Plavšić was a university professor teaching biology at the University of Sarajevo and was the Dean of the Faculty of Natural Sciences and Mathematics.[4] She is a Fulbright Scholar, and as such she spent two years at Boyce-Thompson institute at Cornell University in New York doing botany research. She then specialized in electron microscopy in London, and plant virology in Prague and Bari. She published over one hundred scientific works and papers.[5]

Political career[edit]

Plavšić was a member of the Serb Democratic Party (SDS). She was the first female member of the Presidency of the Socialist Republic of Bosnia and Herzegovina, serving from 18 November 1990 until April 1992 after having been elected in the first multi-party elections in 1990 in Bosnia and Herzegovina. From 28 February 1992 to 12 May 1992, Plavšić became one of the two acting presidents of the self-proclaimed Serb Republic of Bosnia and Herzegovina. Thereafter she became one of two Vice-presidents of the Republika Srpska and from circa 30 November 1992 she was a member of the Supreme Command of the armed forces of the Republika Srpska.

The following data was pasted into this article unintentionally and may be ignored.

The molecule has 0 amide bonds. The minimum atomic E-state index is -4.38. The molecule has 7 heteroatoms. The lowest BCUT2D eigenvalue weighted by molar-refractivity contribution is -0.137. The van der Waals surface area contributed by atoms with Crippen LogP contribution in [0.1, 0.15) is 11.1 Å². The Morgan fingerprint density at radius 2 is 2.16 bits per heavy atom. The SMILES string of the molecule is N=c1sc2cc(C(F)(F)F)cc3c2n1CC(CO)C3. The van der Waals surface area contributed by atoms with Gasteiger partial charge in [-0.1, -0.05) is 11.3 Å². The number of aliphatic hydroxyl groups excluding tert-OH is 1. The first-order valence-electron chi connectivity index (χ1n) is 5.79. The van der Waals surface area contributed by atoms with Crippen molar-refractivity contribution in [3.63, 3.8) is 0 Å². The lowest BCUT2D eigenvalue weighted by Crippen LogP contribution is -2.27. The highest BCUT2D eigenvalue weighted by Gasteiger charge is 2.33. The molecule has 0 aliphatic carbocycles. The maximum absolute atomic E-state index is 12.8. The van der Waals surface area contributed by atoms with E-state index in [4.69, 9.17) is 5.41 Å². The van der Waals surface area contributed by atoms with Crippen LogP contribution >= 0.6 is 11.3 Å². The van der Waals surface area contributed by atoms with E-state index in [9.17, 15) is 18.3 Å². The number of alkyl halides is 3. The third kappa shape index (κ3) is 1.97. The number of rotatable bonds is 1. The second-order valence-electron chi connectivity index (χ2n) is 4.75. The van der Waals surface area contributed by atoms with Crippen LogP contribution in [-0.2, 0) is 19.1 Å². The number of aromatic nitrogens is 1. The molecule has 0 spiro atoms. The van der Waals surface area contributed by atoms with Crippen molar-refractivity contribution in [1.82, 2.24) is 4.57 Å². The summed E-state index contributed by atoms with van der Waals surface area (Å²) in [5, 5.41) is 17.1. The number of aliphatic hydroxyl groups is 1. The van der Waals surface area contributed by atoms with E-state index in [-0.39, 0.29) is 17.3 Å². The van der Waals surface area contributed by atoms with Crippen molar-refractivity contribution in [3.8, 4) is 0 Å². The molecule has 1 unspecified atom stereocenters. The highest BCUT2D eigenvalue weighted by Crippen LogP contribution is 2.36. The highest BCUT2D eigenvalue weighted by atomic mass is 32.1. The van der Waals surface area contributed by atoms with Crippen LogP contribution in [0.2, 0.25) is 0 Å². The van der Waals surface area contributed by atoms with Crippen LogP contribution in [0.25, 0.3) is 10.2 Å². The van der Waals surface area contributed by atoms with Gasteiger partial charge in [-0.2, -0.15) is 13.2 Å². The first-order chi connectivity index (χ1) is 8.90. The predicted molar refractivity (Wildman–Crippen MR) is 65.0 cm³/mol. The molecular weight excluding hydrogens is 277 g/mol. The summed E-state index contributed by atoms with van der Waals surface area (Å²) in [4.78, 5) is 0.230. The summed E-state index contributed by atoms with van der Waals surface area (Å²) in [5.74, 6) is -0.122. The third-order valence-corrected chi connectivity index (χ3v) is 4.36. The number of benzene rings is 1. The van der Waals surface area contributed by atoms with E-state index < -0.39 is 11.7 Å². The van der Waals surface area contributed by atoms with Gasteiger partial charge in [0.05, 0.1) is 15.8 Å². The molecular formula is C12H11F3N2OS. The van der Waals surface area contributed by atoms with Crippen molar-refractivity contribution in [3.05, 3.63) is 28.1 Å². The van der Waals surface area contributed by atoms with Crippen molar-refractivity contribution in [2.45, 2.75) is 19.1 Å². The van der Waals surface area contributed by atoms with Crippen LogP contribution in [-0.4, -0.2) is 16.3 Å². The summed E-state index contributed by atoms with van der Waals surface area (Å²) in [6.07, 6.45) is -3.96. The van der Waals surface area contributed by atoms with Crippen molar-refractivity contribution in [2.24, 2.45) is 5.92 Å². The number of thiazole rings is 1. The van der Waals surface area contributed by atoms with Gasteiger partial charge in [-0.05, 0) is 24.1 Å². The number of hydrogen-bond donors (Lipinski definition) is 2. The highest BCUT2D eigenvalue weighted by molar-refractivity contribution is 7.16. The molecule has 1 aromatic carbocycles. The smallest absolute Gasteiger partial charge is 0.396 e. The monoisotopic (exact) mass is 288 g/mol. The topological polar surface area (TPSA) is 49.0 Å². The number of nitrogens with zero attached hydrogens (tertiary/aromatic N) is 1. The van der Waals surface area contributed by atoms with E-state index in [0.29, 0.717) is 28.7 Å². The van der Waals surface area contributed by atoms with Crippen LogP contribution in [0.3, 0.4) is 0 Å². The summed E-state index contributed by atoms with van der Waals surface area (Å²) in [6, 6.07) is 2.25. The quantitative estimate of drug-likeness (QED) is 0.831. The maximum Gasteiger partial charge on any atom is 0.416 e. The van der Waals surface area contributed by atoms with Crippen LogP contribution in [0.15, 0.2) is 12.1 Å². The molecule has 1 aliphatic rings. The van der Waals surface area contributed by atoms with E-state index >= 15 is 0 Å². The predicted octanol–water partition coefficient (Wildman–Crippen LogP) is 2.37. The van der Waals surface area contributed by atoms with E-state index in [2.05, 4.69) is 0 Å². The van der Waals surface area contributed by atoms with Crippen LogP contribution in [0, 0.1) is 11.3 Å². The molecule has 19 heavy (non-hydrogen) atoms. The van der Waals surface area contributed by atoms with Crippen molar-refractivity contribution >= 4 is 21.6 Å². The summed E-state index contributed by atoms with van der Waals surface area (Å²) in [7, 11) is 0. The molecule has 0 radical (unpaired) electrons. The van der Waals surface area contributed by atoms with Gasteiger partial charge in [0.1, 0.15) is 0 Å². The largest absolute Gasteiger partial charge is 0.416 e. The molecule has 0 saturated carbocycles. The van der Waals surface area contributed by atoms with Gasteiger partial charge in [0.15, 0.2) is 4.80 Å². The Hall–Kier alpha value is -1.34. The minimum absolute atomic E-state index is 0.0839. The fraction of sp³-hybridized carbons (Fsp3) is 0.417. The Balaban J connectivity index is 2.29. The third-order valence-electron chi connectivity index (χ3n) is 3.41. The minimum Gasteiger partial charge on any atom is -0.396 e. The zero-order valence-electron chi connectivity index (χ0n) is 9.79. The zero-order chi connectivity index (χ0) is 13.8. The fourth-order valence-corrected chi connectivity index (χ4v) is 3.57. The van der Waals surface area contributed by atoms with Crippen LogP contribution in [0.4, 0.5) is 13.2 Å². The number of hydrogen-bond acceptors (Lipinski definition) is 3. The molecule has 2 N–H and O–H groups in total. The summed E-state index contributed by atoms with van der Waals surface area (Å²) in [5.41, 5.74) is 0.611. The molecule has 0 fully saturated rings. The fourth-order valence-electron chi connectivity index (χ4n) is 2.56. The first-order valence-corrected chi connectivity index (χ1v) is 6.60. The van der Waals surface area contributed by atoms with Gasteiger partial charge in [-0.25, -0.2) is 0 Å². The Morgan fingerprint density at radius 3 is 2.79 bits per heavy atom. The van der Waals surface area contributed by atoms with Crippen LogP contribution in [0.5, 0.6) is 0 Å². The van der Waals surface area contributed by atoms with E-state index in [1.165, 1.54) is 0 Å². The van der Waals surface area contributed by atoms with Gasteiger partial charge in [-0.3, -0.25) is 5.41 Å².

Plavšić and other Bosnian Serb women leaders in Banja Luka

Plavšić declared that "six million Serbs can die so that the remaining six million can live in freedom" and considered the ethnic cleansing carried out against non-Serbs during the war to be a "natural phenomenon".[6] In July 1993, in a statement to Borba, Plavšić reportedly claimed that Bosnian Serbs are ethnically-racially superior to Bosnian Muslims and claimed that:[7]